When workers ran the film industry: Tokyo 1946-48

10 August 2023
Nick de Voil

“Culture cannot be destroyed by violence”, read the banner held by representatives of the Toho Labor Union on 19 August 1948 as they faced down more than 2,000 police and five American Sherman tanks, “everything but the battleships”, according to actress and unionist Akagi Ranko. Behind the barricades, hastily constructed from set pieces of films in progress, stood a thousand striking workers from every department of the Toho studio in Tokyo.

Kyoko Hirano, in her 1992 book Mr Smith Goes to Tokyo: Japanese Cinema Under the American Occupation, 1945-1952, documents the strike in extraordinary detail. Hirano cites US government documents that describe how large set fans, which faced the strikebreakers like artillery pieces at the barricade, were primed with “shards of glass and sand”, although it was more likely to have been cayenne pepper according to Hirano. Set technicians likewise repurposed rain machines into water cannons. A “defence captain” wearing a cowboy hat emerged periodically at the front of the barricade to crack jokes at the expense of the police. Workers and bosses across Tokyo anxiously waited to learn the fate of the striking Toho stronghold. This fight was to become a critical juncture in Japan’s class struggle.

The Toho company was Japan’s most prominent film distributor, theatre and studio company for the first half of the twentieth century. Western audiences are likely familiar with Toho’s output through Godzilla or Akira Kurosawa’s Seven Samurai.

Before its defeat in World War II, Imperial Japan underwent rapid and brutal industrialisation, the brunt of which was born by the poor, especially the Korean colonial subjects and urban working class. John Halliday writes in New Left Review that most workers “had no rights, no job security (and) no guaranteed wage increase”.

There were few outlets for workers to express discontent; unions were banned or violently restricted to the point of impotence, and activists caught handing out propaganda were known to disappear. The fate of many such activists is recorded in the compilation of pre-war writings, Reflections on the Way to the Gallows, edited by Mikiso Hane.

Anarchist and communist sympathies simmered in the underbelly of Japan’s cities, occasionally culminating in strikes, such as by the Tokyo subway workers in 1932. While victories were few, the strikes were important for radicalising workers and demonstrating the counterposed interests between bosses and workers that could lay the foundations for a socialist current to emerge. An example is the semi-legal Print and Publishing Workers Club, which organised strikes because “what is important is the number of class-conscious activists who will emerge… to actively join the class struggle”, according to Club leader Shibata Ryuichiro.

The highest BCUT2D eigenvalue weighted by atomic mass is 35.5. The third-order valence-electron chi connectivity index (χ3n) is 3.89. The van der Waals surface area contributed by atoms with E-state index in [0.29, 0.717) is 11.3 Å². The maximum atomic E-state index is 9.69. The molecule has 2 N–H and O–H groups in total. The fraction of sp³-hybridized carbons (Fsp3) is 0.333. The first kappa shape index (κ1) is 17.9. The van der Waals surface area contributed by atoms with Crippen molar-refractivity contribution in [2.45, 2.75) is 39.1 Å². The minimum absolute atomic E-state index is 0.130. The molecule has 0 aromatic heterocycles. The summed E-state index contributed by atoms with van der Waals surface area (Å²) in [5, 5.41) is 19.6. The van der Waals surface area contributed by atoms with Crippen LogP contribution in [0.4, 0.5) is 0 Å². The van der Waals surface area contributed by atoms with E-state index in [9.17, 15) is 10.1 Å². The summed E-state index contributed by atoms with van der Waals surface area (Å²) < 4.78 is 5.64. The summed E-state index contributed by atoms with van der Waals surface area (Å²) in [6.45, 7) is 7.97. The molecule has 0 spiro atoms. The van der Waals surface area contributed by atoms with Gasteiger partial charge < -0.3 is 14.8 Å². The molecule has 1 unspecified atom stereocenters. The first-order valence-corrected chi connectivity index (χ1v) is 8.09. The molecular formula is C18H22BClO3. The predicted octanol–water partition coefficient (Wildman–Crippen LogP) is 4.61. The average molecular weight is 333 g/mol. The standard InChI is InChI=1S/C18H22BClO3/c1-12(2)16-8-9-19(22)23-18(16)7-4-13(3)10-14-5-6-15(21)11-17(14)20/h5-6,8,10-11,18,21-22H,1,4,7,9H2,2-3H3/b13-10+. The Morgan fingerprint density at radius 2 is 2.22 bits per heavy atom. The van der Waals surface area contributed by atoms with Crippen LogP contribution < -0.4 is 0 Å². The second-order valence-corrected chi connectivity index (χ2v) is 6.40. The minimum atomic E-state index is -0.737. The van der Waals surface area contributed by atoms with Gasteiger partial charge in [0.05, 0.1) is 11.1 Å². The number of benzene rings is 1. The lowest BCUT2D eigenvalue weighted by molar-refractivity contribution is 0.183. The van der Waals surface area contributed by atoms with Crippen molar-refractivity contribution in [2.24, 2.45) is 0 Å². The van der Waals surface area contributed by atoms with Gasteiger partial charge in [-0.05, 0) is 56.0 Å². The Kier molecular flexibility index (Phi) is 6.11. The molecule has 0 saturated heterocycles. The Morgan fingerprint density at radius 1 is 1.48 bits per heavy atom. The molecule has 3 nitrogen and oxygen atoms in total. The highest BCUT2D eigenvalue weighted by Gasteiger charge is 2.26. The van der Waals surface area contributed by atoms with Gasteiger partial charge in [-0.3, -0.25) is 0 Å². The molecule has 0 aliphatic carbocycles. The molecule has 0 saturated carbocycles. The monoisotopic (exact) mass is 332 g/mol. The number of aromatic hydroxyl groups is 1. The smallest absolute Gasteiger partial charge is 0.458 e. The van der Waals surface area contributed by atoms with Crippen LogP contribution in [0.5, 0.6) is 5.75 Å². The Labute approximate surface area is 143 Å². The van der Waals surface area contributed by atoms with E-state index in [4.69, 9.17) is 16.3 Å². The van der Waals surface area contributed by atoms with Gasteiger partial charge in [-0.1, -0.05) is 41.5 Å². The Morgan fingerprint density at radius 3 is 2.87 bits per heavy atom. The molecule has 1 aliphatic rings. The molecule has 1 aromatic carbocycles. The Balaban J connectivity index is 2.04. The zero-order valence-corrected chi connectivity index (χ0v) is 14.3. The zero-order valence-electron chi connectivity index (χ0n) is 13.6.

Hirano describes film studios in this period as being run on an authoritarian auteur model, with creative input from technicians, crew and even actors discouraged. This was seen as the best way to churn out commercially viable films, as staff were kept to a strict timeline and budget, shunted from one project to the next, overworked, and often with little knowledge of the film they were producing.

The initial policy of the US occupying forces in their period of direct control over Japan after the war was towards “democratisation” of the country—they encouraged unions and held elections in the hope that a stable domestic government could be relied on to protect US investments and contain their rival imperialist power, the Soviet Union.

The hitherto suppressed working class exploded into frenzied political activity. Historian Andrew Gordan claims “union membership rose from about 5,000 in October (1945) to nearly 5 million by December 1946, over 40 percent of the nation’s wage earners”. The Toho studio was located in Tokyo’s industrial centre, the heartland of workers’ struggle.

In March 1946, the 5000-strong Toho Labor Union started its first strike. Holding membership across the spectrum of different roles required for filmmaking, from director to caterer, they demanded and won a moderate minimum wage increase. More significant than the pay rise, however, was the workers’ decision to establish a “Struggle Committee”.

Struggle Committees, which first appeared in the mining and transportation industries, comprised elected rank-and-file union representatives who would negotiate day-to-day production with management. By the end of 1946, workers in Tokyo had set up 250 such committees.

The power and politics of these bodies depended wholly on the militancy of the workers. Everyone from careerist hacks to hardcore communist militants was involved in the committees.

Historian Joe Moore, whose works on post-war Japan are an excellent introduction for Marxists interested in the Japanese class struggle, explains the tendency towards radicalisation inherent in these bodies: “[A]t the beginning the Japanese workers did view production control as an effective if unorthodox dispute tactic,” but it was “a short step further to the position that the enterprise need not ever be returned to the control of the owners… they as workers could not only run an enterprise successfully but also do it better than the capitalist owners.”